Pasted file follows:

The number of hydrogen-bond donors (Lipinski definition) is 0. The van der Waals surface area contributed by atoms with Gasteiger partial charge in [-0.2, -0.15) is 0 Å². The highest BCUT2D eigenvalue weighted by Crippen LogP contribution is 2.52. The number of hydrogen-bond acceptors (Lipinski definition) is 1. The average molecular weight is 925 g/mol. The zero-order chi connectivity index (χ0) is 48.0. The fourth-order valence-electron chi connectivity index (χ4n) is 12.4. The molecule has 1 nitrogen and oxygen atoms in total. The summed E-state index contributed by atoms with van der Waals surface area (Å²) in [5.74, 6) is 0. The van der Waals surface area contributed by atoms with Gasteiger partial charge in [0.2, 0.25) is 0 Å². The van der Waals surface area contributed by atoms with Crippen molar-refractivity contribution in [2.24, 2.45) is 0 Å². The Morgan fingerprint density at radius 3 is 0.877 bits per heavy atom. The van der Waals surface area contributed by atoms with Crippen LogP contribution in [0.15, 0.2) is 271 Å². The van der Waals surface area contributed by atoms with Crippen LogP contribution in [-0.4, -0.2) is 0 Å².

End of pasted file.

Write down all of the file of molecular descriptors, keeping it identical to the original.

The number of hydrogen-bond donors (Lipinski definition) is 0. The van der Waals surface area contributed by atoms with Gasteiger partial charge in [-0.2, -0.15) is 0 Å². The highest BCUT2D eigenvalue weighted by Crippen LogP contribution is 2.52. The number of hydrogen-bond acceptors (Lipinski definition) is 1. The average molecular weight is 925 g/mol. The zero-order chi connectivity index (χ0) is 48.0. The fourth-order valence-electron chi connectivity index (χ4n) is 12.4. The molecule has 1 nitrogen and oxygen atoms in total. The summed E-state index contributed by atoms with van der Waals surface area (Å²) in [5.74, 6) is 0. The van der Waals surface area contributed by atoms with Gasteiger partial charge in [0.2, 0.25) is 0 Å². The van der Waals surface area contributed by atoms with Crippen molar-refractivity contribution in [2.24, 2.45) is 0 Å². The Morgan fingerprint density at radius 3 is 0.877 bits per heavy atom. The van der Waals surface area contributed by atoms with Crippen LogP contribution in [0.15, 0.2) is 271 Å². The van der Waals surface area contributed by atoms with Crippen LogP contribution in [-0.4, -0.2) is 0 Å².